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The future of Federal discretionary spending is of considerable interest to many grant seekers, as well as to those who write grant proposals on their behalf. Many organizations rely upon it for their continued existence. In addition, many grant writers depend upon it for all or part of their incomes.

 

This post examines the present Federal budget for discretionary grant programs. Funding levels for such programs are determined annually through appropriations by Acts of Congress. As the Congressional Research Service (CRS) explains, “Congress can change, continue, or reverse trends in discretionary spending directly through annual appropriations decisions, or indirectly by modifying certain federal budget procedures, such as reinstating statutory limits on discretionary spending.”

 

Program Areas:

The Office of Management and Budget (OMB) organizes Federal grant making into nine program areas:

  1. Natural Resources and Environment Programs
  2. Agriculture Programs
  3. Commerce and Housing Credit Programs
  4. Transportation Programs
  5. Community and Regional Development Programs
  6. Education, Training, Employment, and Social Service Programs
  7. Health Related Programs
  8. Income Security Programs
  9. Justice Programs

 

Of these program areas, “Education, Training, Employment, and Social Service Programs” alone is slated to absorb 68% of the Federal reduction in discretionary spending.

 

Federal Discretionary Grants:

Total Federal grant outlays are the sum of mandatory programs and discretionary programs. The OMB reports that in 2012, total Federal grants are expected to be $584.278 billion (estimated), of which total mandatory grants are expected to be $424.925 billion (estimated). Total discretionary grants are expected to be $159.35 billion (estimated) or 27.27% of total grant outlays. The OMB reports that outlays for all discretionary grant programs had been $207.7 billion (actual) in 2010; thus a reduction of -23.25% is estimated for 2012 versus 2010. By contrast, outlays for all mandatory grant programs are expected to be $424.9 billion (estimated) in 2012, or to be increased by +6.04% over the $407.7 billion (actual) of 2010.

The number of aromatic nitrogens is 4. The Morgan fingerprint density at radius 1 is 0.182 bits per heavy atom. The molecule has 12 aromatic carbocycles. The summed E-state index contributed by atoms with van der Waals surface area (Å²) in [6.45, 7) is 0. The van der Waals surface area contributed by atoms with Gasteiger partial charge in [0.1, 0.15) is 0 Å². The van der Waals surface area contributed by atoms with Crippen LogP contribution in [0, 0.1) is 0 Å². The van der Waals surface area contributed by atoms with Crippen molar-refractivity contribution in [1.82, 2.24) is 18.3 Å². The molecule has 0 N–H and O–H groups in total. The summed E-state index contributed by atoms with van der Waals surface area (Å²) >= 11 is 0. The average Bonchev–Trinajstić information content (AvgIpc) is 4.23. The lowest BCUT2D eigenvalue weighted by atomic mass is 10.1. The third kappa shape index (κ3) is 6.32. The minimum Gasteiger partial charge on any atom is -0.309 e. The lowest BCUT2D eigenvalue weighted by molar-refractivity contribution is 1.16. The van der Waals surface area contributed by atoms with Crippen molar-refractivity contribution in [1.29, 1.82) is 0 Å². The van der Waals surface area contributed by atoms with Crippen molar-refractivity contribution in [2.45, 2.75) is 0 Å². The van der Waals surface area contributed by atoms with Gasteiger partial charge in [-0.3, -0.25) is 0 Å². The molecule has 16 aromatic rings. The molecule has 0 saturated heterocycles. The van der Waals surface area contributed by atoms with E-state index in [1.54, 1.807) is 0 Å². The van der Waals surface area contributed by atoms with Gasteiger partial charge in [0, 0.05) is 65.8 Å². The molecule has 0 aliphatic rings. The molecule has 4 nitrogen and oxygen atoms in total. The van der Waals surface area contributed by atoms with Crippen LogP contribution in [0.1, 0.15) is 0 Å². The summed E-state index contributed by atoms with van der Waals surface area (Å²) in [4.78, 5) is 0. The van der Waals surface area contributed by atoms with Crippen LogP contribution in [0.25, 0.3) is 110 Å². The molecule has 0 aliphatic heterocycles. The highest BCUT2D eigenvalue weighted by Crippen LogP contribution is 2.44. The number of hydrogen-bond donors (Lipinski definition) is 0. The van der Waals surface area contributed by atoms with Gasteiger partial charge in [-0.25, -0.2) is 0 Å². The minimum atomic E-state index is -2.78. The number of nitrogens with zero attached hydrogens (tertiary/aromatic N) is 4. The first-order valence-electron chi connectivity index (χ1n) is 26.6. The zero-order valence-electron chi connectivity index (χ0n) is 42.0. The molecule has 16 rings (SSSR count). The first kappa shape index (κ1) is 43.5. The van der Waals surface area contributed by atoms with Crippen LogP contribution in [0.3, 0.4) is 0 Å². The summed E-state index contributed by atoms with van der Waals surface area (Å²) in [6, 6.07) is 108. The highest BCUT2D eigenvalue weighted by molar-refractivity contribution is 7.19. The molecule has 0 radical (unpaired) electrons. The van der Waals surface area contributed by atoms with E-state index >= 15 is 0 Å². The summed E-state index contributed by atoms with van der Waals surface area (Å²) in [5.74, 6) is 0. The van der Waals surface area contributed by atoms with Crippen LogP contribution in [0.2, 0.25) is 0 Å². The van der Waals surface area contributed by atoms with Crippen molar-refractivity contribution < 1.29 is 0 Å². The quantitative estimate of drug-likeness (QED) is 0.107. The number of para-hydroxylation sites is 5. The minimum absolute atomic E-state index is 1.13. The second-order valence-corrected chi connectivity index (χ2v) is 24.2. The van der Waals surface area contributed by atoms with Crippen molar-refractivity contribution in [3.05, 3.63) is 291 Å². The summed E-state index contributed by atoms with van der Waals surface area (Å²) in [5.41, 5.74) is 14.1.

Trends by Grant Recipients:

The OMB sorts total Federal grant outlays by types of recipients. Two types – “physical plant grants” and “other grants” – are where most grant writers expend their time and effort. Out of the totals – which include both mandatory and discretionary – the OMB indicates that:

  • Payments for individuals are to go from 63.2% (2010)(actual) to 66.0% (2012)(estimated) – or to rise by +2.8% of the total
  • Physical capital grants are to go from 15.3% (2010)(actual) to 17.3% (2012)(estimated) – or to rise by +2.0% of the total
  • Other grants are to go from 21.5% (2010)(actual) to 16.8% (2012)(estimated) – or to fall by -4.7% of the total

 

Similar discussions organized by the two categories of discretionary and mandatory probably exist, but were not readily located.

 

Future Funding Trajectory:

One more indication of the future direction of Federal grant making is this: The OMB reports that total grants are to be reduced from 17.6% of total Federal outlays in 2010 to 15.7% in 2012. That is, they are to decrease to the lowest level as a percentage of total Federal outlays since 1995 when they were 14.8%.

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